Invasive Species Compendium

Detailed coverage of invasive species threatening livelihoods and the environment worldwide

Abstract

Invasive macrophytes induce context-specific effects on oxygen, pH, and temperature in a hydropeaking reservoir.

Abstract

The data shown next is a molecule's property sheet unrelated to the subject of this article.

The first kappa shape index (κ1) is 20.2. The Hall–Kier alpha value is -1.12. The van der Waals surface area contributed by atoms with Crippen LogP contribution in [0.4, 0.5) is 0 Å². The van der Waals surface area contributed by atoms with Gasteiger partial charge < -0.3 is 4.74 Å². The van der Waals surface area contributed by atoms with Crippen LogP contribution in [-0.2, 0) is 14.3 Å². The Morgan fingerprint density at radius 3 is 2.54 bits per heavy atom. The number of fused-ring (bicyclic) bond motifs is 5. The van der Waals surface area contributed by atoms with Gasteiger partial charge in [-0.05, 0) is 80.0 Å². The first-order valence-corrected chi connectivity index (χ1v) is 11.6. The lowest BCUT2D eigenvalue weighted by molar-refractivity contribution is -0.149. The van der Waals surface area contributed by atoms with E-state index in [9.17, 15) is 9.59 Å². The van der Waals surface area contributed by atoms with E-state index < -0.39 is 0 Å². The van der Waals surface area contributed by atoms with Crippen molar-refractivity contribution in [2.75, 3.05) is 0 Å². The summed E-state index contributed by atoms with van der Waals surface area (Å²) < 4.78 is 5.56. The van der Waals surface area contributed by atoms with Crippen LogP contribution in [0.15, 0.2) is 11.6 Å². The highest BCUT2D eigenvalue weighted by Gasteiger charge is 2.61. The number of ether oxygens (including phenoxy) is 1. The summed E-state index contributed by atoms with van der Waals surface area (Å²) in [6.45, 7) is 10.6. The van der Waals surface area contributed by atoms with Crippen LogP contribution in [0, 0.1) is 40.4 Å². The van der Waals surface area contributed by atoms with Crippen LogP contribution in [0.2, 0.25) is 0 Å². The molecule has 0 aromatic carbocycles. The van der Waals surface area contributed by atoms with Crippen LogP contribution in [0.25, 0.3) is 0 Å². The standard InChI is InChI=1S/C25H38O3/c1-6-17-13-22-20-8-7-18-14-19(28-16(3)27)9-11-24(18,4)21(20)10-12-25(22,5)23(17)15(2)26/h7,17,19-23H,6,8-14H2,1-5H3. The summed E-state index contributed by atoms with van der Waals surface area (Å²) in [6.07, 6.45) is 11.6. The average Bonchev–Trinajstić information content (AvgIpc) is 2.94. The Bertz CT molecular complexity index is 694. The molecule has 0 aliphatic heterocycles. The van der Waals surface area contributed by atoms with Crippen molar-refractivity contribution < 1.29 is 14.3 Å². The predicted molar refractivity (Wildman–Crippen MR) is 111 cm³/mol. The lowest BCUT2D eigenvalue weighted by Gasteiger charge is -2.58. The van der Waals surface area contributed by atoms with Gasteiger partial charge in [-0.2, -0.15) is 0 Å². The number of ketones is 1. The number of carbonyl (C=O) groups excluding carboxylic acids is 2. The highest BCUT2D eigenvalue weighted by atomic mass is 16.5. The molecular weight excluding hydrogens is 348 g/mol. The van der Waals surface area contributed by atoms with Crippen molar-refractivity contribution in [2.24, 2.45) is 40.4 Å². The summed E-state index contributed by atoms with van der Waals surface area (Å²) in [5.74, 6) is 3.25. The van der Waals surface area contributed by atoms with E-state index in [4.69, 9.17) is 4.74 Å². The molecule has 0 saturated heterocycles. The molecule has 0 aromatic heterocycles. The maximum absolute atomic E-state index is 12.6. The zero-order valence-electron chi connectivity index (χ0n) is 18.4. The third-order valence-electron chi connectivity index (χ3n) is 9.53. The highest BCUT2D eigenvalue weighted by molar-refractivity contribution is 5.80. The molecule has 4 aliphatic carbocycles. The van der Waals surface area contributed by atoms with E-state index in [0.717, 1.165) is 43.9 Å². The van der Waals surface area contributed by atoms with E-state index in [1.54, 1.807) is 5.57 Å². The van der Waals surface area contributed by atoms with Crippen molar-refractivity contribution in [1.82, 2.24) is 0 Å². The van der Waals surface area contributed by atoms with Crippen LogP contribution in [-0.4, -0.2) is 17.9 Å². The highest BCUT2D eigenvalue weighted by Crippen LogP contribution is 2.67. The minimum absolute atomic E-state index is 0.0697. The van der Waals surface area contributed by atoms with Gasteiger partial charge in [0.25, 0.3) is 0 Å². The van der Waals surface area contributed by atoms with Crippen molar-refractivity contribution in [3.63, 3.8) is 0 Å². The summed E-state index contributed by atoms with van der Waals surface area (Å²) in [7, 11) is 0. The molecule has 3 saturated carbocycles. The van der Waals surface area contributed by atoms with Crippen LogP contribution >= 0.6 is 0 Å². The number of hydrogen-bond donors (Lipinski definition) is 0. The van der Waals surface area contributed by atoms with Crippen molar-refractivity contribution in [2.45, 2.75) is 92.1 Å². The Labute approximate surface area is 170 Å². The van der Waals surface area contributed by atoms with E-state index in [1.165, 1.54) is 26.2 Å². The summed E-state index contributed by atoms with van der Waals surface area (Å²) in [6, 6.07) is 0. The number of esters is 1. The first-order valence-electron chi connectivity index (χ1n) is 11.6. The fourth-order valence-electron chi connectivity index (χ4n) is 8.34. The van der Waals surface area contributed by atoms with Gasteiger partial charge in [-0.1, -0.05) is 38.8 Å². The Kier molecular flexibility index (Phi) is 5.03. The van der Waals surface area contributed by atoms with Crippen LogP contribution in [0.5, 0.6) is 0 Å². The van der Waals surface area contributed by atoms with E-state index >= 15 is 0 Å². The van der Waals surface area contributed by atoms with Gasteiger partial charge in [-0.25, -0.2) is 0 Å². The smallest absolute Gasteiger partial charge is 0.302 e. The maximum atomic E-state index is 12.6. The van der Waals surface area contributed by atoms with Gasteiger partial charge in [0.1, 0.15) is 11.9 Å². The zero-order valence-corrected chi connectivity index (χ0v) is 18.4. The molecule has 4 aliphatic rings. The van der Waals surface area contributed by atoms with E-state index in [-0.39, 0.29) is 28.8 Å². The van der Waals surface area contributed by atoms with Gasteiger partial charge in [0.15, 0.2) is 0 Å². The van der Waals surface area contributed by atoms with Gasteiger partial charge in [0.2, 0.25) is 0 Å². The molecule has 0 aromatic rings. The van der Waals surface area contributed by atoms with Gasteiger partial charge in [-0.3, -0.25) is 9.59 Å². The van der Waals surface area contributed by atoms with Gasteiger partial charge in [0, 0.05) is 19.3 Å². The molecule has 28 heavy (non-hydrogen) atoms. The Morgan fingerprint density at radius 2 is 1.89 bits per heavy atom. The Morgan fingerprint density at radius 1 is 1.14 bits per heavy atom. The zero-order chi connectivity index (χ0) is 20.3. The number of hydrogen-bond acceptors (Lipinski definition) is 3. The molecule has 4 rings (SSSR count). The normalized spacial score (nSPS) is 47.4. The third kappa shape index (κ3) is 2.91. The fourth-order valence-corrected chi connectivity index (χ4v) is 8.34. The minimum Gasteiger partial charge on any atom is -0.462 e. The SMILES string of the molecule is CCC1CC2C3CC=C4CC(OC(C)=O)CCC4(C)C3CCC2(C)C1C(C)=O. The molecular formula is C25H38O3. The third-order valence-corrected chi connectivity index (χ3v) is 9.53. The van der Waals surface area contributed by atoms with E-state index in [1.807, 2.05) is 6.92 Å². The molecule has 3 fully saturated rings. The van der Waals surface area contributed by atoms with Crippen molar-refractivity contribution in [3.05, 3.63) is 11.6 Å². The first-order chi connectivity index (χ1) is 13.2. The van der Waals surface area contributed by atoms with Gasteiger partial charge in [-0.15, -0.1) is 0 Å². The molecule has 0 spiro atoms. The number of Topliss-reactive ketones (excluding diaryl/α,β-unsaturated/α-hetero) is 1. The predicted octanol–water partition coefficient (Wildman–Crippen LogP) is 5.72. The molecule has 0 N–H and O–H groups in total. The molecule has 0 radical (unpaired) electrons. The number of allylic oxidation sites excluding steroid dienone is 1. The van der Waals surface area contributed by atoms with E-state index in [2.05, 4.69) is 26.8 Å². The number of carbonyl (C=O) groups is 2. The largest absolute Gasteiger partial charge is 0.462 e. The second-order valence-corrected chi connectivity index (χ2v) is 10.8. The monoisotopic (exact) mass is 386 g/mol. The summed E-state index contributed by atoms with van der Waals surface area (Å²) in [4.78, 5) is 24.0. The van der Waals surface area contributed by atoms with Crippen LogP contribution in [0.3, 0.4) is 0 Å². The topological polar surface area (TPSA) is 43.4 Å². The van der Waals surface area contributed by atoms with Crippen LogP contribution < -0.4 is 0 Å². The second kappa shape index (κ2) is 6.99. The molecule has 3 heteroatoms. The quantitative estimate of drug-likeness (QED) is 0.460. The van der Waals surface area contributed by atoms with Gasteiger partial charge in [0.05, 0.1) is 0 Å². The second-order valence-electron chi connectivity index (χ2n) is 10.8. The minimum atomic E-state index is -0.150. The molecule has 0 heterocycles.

Dense macrophyte beds are known to produce extreme diurnal oxygen and temperature conditions in shallow lakes. However their influences in managed hydropeaking reservoirs has received limited attention. We measured dissolved oxygen, pH and water temperature in the Lake Karāpiro hydroreservoir, northern New Zealand, across a gradient of proportional water-column height occupied by the invasive macrophytes Egeria densa and Ceratophyllum demersum, which dominated in the upper-riverine (variable water inflow) and lower-lacustrine (variable water level) sections, respectively. Hypoxia and anoxia events that occurred inside invasive macrophyte beds during their summer peak biomass accumulation period were more pronounced for C. demersum than for E. densa, and within the bottom 20% of the water column. In contrast, pH and temperature changed little in relation to proportional macrophyte height. Macrophyte species differences in the production of hypoxia and anoxia events increased when site-specific hydropeaking management covariates (depth, inflows, water level) were accounted for. This association with hydropeaking likely resulted from contrasting hydrodynamics in the lower-lacustrine and upper-riverine lake sections, where oxygen can decrease with higher water levels and lower water inflow rates, respectively. During the course of our study, some macrophyte beds were treated with herbicide, enabling us to document prolonged and sustained hypoxic/anoxic conditions near the bottom following spraying. These results underscore the adverse effects of invasive macrophytes on water physicochemical attributes that sustain aquatic biota, and highlight the context-dependent nature of these effects moderated by reservoir management for hydropeaking and macrophyte control.